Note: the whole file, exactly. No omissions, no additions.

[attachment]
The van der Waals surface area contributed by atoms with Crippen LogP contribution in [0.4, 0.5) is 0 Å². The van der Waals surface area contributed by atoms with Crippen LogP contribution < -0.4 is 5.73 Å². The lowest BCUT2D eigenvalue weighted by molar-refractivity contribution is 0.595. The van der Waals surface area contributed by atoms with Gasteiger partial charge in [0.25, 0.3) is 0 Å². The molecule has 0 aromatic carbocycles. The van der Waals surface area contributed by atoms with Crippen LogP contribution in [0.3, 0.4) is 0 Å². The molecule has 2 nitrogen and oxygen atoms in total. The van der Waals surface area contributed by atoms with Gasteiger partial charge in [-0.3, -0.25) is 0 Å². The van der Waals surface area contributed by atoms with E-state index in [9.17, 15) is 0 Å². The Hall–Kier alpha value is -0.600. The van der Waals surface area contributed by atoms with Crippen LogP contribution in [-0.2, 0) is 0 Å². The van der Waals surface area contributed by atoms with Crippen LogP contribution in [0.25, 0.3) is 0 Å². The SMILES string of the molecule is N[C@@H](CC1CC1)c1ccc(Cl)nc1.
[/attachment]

The van der Waals surface area contributed by atoms with Crippen LogP contribution in [0.4, 0.5) is 0 Å². The van der Waals surface area contributed by atoms with Crippen LogP contribution < -0.4 is 5.73 Å². The lowest BCUT2D eigenvalue weighted by molar-refractivity contribution is 0.595. The van der Waals surface area contributed by atoms with Gasteiger partial charge in [0.25, 0.3) is 0 Å². The molecule has 0 aromatic carbocycles. The van der Waals surface area contributed by atoms with Crippen LogP contribution in [0.3, 0.4) is 0 Å². The molecule has 2 nitrogen and oxygen atoms in total. The van der Waals surface area contributed by atoms with Gasteiger partial charge in [-0.3, -0.25) is 0 Å². The van der Waals surface area contributed by atoms with E-state index in [9.17, 15) is 0 Å². The Hall–Kier alpha value is -0.600. The van der Waals surface area contributed by atoms with Crippen LogP contribution in [-0.2, 0) is 0 Å². The van der Waals surface area contributed by atoms with Crippen LogP contribution in [0.25, 0.3) is 0 Å². The SMILES string of the molecule is N[C@@H](CC1CC1)c1ccc(Cl)nc1.